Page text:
jQuery Mobile Cookbook

By Chetan K Jain
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  1. Free Chapter
    Get Rolling

About this book

jQuery Mobile is an award winning, HTML5/CSS3 based open source cross-platform UI framework. It offers a very cool and highly customizable UX. It is built on the popular jQuery library and uses declarative coding making it  easy to use and learn. It is the market leader today considering the numerous browsers and platforms that it supports.

"jQuery Mobile Cookbook" presents over a hundred recipes written in a simple and easy manner. You can quickly learn and start writing code immediately. Advanced topics such as using scripts to manipulate, customize, and extend the framework are also covered. These tips address your common everyday problems. The book is very handy for both beginner and experienced jQuery Mobile developers.

You start by developing simple apps using various controls and learn to customize them. Later you explore using advanced aspects like configurations, events, and methods.
Develop single and multi-page applications. Use caching to boost performance. Use custom transitions, icon sprites, styles, and themes. Learn advanced features like configurations, events, and methods. Explore future trends by using HTML5 new features and semantics with jQuery Mobile.

"jQuery Mobile Cookbook" is an easy read and is packed with practical tips and screenshots.

Publication date:
November 2012


Chapter 1. Get Rolling

In this chapter, we will cover the following recipes:

  • Writing your first jQuery Mobile application

  • Using JS Bin to create a simple application



The jQuery Mobile Framework is an open source cross-platform UI framework. It is built using HTML5, CSS3, and the very popular jQuery JavaScript library, and it follows Open Web standards. It provides touch-friendly UI widgets that are specially styled for mobile devices. It has a powerful theming framework to style your applications. It supports AJAX for various tasks, such as page navigation and transitions.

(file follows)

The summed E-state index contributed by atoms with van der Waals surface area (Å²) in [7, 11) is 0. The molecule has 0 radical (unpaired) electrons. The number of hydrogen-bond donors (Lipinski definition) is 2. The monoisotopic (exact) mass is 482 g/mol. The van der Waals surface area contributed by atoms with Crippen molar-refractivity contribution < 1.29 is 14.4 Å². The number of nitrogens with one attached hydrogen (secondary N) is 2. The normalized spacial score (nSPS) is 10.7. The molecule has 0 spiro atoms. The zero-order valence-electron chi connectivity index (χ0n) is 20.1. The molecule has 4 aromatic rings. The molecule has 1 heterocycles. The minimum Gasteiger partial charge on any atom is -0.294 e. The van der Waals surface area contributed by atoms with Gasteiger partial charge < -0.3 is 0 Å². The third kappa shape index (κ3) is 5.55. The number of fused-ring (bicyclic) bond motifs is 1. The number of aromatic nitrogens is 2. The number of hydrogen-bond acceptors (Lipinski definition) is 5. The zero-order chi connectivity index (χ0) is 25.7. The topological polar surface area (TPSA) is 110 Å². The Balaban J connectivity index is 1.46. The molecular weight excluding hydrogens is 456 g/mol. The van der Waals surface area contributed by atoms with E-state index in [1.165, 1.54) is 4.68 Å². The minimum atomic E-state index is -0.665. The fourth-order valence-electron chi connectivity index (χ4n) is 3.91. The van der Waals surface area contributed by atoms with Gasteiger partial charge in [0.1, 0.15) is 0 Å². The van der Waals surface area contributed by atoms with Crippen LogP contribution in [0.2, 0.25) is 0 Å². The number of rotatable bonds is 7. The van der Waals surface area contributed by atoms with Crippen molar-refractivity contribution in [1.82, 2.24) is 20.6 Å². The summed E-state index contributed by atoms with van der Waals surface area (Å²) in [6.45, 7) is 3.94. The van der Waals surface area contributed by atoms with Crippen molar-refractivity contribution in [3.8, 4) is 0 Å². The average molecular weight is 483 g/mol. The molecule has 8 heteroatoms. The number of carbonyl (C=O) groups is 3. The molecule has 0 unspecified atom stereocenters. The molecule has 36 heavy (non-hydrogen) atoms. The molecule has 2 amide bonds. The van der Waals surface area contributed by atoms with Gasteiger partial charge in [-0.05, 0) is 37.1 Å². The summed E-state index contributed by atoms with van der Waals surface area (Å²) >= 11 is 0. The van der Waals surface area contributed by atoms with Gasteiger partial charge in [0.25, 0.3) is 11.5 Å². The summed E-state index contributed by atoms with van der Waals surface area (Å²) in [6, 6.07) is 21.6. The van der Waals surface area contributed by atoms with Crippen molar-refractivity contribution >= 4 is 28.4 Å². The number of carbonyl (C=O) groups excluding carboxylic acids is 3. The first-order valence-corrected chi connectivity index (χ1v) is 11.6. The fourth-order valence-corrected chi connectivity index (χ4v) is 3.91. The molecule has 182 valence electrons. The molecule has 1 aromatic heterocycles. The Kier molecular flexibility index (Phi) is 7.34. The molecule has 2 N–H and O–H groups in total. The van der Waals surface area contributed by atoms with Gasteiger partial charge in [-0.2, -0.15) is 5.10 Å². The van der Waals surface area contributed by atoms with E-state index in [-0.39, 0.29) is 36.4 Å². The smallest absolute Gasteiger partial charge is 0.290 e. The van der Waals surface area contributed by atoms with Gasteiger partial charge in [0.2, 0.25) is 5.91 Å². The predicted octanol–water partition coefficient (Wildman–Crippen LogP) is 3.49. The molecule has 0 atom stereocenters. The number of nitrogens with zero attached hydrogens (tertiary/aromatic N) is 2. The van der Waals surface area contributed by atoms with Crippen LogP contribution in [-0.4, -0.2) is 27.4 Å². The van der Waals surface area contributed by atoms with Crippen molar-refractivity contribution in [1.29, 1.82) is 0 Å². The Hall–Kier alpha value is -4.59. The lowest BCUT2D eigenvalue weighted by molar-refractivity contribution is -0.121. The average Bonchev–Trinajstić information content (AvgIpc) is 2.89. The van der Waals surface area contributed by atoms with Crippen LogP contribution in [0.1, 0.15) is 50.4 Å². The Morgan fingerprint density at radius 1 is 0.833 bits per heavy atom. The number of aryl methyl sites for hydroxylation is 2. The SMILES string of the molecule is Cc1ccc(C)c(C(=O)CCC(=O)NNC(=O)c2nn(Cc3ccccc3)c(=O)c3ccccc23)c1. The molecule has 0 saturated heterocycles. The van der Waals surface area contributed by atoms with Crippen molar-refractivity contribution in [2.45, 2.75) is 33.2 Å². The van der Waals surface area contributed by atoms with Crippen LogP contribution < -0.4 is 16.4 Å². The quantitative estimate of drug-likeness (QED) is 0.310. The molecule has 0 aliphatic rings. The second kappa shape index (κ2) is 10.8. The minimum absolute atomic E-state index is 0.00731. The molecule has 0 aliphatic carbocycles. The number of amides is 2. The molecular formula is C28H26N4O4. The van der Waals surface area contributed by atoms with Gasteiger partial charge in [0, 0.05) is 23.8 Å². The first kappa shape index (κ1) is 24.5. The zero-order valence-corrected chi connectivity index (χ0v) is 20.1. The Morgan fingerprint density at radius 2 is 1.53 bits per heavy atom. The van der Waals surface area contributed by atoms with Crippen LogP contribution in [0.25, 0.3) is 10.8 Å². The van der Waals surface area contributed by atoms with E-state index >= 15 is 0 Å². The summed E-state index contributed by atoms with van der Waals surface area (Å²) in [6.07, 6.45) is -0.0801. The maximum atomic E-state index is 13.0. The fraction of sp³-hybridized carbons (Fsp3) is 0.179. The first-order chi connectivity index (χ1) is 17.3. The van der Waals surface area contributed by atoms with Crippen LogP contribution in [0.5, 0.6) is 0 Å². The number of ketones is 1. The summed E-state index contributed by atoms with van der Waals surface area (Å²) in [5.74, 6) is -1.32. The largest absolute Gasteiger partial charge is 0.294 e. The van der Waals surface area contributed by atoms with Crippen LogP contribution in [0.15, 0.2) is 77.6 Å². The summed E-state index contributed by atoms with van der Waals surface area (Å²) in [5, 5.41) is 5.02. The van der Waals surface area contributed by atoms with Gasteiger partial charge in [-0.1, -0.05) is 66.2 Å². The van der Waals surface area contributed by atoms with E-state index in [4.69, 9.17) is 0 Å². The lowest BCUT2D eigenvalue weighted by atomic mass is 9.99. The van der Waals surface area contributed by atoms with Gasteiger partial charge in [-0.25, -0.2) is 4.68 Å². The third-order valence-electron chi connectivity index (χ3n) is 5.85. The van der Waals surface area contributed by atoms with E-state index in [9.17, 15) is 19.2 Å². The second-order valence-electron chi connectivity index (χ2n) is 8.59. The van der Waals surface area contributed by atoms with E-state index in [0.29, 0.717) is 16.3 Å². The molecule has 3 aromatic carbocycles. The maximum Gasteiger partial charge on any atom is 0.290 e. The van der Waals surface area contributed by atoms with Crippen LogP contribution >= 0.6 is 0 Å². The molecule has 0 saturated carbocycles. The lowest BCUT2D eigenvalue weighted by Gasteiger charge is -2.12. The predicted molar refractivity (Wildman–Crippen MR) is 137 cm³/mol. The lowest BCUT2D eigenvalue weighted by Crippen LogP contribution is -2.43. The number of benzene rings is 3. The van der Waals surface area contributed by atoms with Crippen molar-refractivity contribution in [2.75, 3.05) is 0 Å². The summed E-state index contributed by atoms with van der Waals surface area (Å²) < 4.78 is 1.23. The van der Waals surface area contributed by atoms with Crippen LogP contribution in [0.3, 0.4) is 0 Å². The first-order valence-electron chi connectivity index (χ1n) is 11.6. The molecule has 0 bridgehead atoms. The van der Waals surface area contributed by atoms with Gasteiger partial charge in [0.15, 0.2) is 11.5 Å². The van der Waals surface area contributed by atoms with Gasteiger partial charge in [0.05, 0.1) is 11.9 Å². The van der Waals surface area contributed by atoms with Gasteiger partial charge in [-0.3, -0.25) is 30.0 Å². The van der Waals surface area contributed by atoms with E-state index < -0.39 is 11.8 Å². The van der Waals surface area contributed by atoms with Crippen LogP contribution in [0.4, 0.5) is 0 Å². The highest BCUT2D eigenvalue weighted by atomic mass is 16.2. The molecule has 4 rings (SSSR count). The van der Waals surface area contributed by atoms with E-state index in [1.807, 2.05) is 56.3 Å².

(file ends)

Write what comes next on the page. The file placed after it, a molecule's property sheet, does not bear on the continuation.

As jQuery Mobile follows the open web standards, you can be sure that your application can get maximum support and compatibility with a wide range of browsers and platforms. You can write your application once and it will work seamlessly on iPhones, iPads, Android phones and tablets, Blackberry, Bada, Windows, Symbian, Meego, and even the upcoming HTML5-based platforms, such as Boot2Gecko and Tizen. The same code will run on Chrome, Firefox, Opera, IE, Safari, and other browsers on your desktop. Further, it will work even on your smart TV or any other gadget that has a compatible browser which is compliant with the open web standards. The market reach potential is phenomenal.

The list of the currently certified supported browsers, platforms, and the grade of support is available on the jQuery Mobile website at http://www.jquerymobile.com/gbs. Note that some features, such as CSS 3D animations and AJAX, might not be supported on certain older and legacy platforms. Here, the framework resorts to Progressive Enhancement. This means that the basic functionality is supported initially. Later, when a more capable future browser or platform becomes available, your application automatically makes use of its capabilities and offers upgraded functionality. In most scenarios, you will not have to write the code or interfere in any way. This is a big plus when you compare mobile web applications with mobile native applications.

While coding native applications, you will have to write the code in different languages, based on the platform. You will then have to compile the code for each platform, and build binary packages that can run on the device. Upgrading the application to support the next version means you have to go back and redo the whole exercise of checking/fixing your code, rebuilding, and repackaging. This overhead compounds as you add support for more platforms. The whole thing just becomes unmanageable after a point. You are better off by just supporting the top one or two platforms for your application.

Of course, there are advantages of using native applications. The performance of your application could be a very crucial factor. There are certain applications where you have to go native, especially when you expect real-time responses. Also, with native apps, you can access core OS and device features, such as camera, accelerometer, contacts, and calendar. This is not easily done today with HTML5.